“Under the administration of Colonel Jackson, this organization continued until the following fall, when three companies, “A”, “B”, “M”, were detached for escort to General Officers, two of which, companies “B” and “M”, have since been returned; Co. “A” still remains detached. In the meantime, Co. “K”, by the resignation of its officers, and assignment of men to other companies became extinct. Early in the year 1863 Colonel Jackson was promoted brigadier general, and succeeded by Lieutenant Colonel J. G. Stocks, and he, by me, then major of the regiment. The following August, Colonel Stocks resigned, and I was promoted to colonel by General Order from Brigadier General Chalmers’ Headquarters, and was commissioned as such by the War Department to rank from October 8, 1863. About the 1st of February last, Captain C. C. Clay, the second ranking captain in my regiment, was examined for promotion to majority of the regiment. His examination was made by three field officers, was pronounced very unsatisfactory by the Brigadier General Commanding, and forwarded for decision to the War Department, but of this nothing has been heard. In the meantime Captain W. F. Taylor, Co. “A”, Brigadier General Jackson’s Escort, was ordered by Major General Lee to report to General Forrest, and he was assigned to my regiment as lieutenant colonel by General Forrest’s order April 1, 1864, in which capacity he has since been acting. When Colonel Jackson was promoted he carried away with him all the books and papers belonging to the command. Hence the uncertainty and probably inaccuracies both in this, and in the roster, as to dates.”
On April 1, 1862, while only partially organized, the regiment, along with Colonel Pickett’s 21st Tennessee Infantry, was attacked at Union City by Federal forces. It moved to Trenton, to Ripley, back to Trenton, where on May 1, Major General Polk suggested that Colomnel Jackson be ordered to destroy Federal stores at Paducah, Kentucky. On May 12, it was ordered to guard the line from Brownsville to the Forked Deer River, via Ripley, reporting to General Villepigue. It covered the evacuation of Fort Pillow by forces under General Villepigue June 3-5, and fell back to Grenada, Mississippi, where it was under the command of Brigadier General Daniel Ruggles. On June 23, Ruggles ordered: “Colonel Jackson, in command, with his regiment and other companies will continue to cover our northern border.”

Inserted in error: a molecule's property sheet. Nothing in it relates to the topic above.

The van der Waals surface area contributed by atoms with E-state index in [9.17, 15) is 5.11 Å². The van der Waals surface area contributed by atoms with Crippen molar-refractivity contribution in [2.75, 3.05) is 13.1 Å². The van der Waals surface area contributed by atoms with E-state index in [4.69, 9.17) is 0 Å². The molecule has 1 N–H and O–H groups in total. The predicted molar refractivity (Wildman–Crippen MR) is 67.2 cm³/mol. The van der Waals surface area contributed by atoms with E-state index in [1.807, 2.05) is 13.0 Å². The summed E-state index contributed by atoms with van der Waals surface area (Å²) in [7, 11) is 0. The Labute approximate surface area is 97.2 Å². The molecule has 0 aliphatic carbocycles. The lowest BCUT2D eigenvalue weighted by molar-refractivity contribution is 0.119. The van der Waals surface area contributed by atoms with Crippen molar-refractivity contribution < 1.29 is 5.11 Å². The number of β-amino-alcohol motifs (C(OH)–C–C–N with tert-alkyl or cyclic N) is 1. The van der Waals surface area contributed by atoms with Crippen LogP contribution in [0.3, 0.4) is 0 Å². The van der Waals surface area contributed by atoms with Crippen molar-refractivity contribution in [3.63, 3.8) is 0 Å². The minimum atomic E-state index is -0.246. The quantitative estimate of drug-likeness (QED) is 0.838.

It was commended for “a well planned and soldierly execution of an expedition within the enemy lines, led by Colonel Jackson, and resulting in the capture of a Federal colonel and 56 men, and the destruction of a locomotive and a train of cars near La Fayette Station, on the Memphis and Charleston Railroad on June 25.” In July, it reported 39 officers 581 men present for duty, 696 present, and 1087 present and absent.
It was next placed in Brigadier General F. C. Armstrong’s Brigade, along with the 1st Mississippi and 1st Missouri Cavalry, and fougbt engagements at Medon and Britton’s Lane on August 31 and September 1. At the Battle of Corinth, October 3-4, Colonel Jackson commanded a brigade composed of his own and the 1st Mississippi Cavalry in Major General Mansfield Lovell’s Division.